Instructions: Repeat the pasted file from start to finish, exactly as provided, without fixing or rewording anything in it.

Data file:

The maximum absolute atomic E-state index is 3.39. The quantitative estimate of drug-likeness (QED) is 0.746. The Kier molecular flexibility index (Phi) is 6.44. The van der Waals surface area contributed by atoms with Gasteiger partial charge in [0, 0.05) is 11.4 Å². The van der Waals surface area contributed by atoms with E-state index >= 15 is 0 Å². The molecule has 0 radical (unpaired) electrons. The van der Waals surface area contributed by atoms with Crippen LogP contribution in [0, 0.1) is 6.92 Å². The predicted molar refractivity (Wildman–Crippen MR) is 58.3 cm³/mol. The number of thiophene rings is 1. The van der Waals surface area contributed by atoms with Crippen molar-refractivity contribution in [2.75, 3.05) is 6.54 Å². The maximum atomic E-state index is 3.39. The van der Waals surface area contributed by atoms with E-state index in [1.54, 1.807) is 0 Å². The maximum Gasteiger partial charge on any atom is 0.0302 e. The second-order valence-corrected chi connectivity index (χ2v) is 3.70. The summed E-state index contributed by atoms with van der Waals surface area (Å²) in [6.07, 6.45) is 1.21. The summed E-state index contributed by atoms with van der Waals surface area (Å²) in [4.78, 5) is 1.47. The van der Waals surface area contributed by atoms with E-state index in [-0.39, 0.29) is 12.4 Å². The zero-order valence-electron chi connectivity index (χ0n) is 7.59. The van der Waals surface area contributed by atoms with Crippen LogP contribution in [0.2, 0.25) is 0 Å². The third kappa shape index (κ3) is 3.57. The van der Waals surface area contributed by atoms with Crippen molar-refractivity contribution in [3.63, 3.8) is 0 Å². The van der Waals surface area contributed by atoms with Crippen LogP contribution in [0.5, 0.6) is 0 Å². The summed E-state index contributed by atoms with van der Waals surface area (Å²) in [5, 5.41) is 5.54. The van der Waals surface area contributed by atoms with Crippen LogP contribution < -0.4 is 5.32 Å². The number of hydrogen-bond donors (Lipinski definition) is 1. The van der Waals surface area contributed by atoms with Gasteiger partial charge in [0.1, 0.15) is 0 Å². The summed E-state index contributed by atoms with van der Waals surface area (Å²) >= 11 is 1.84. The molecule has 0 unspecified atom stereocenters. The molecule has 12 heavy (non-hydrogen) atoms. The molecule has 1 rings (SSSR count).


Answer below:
The maximum absolute atomic E-state index is 3.39. The quantitative estimate of drug-likeness (QED) is 0.746. The Kier molecular flexibility index (Phi) is 6.44. The van der Waals surface area contributed by atoms with Gasteiger partial charge in [0, 0.05) is 11.4 Å². The van der Waals surface area contributed by atoms with E-state index >= 15 is 0 Å². The molecule has 0 radical (unpaired) electrons. The van der Waals surface area contributed by atoms with Crippen LogP contribution in [0, 0.1) is 6.92 Å². The predicted molar refractivity (Wildman–Crippen MR) is 58.3 cm³/mol. The number of thiophene rings is 1. The van der Waals surface area contributed by atoms with Crippen molar-refractivity contribution in [2.75, 3.05) is 6.54 Å². The maximum atomic E-state index is 3.39. The van der Waals surface area contributed by atoms with E-state index in [1.54, 1.807) is 0 Å². The maximum Gasteiger partial charge on any atom is 0.0302 e. The second-order valence-corrected chi connectivity index (χ2v) is 3.70. The summed E-state index contributed by atoms with van der Waals surface area (Å²) in [6.07, 6.45) is 1.21. The summed E-state index contributed by atoms with van der Waals surface area (Å²) in [4.78, 5) is 1.47. The van der Waals surface area contributed by atoms with E-state index in [-0.39, 0.29) is 12.4 Å². The zero-order valence-electron chi connectivity index (χ0n) is 7.59. The van der Waals surface area contributed by atoms with Crippen LogP contribution in [0.2, 0.25) is 0 Å². The third kappa shape index (κ3) is 3.57. The van der Waals surface area contributed by atoms with Crippen molar-refractivity contribution in [3.63, 3.8) is 0 Å². The van der Waals surface area contributed by atoms with Crippen LogP contribution in [0.5, 0.6) is 0 Å². The summed E-state index contributed by atoms with van der Waals surface area (Å²) in [5, 5.41) is 5.54. The van der Waals surface area contributed by atoms with Crippen LogP contribution < -0.4 is 5.32 Å². The number of hydrogen-bond donors (Lipinski definition) is 1. The van der Waals surface area contributed by atoms with Gasteiger partial charge in [0.1, 0.15) is 0 Å². The summed E-state index contributed by atoms with van der Waals surface area (Å²) >= 11 is 1.84. The molecule has 0 unspecified atom stereocenters. The molecule has 12 heavy (non-hydrogen) atoms. The molecule has 1 rings (SSSR count).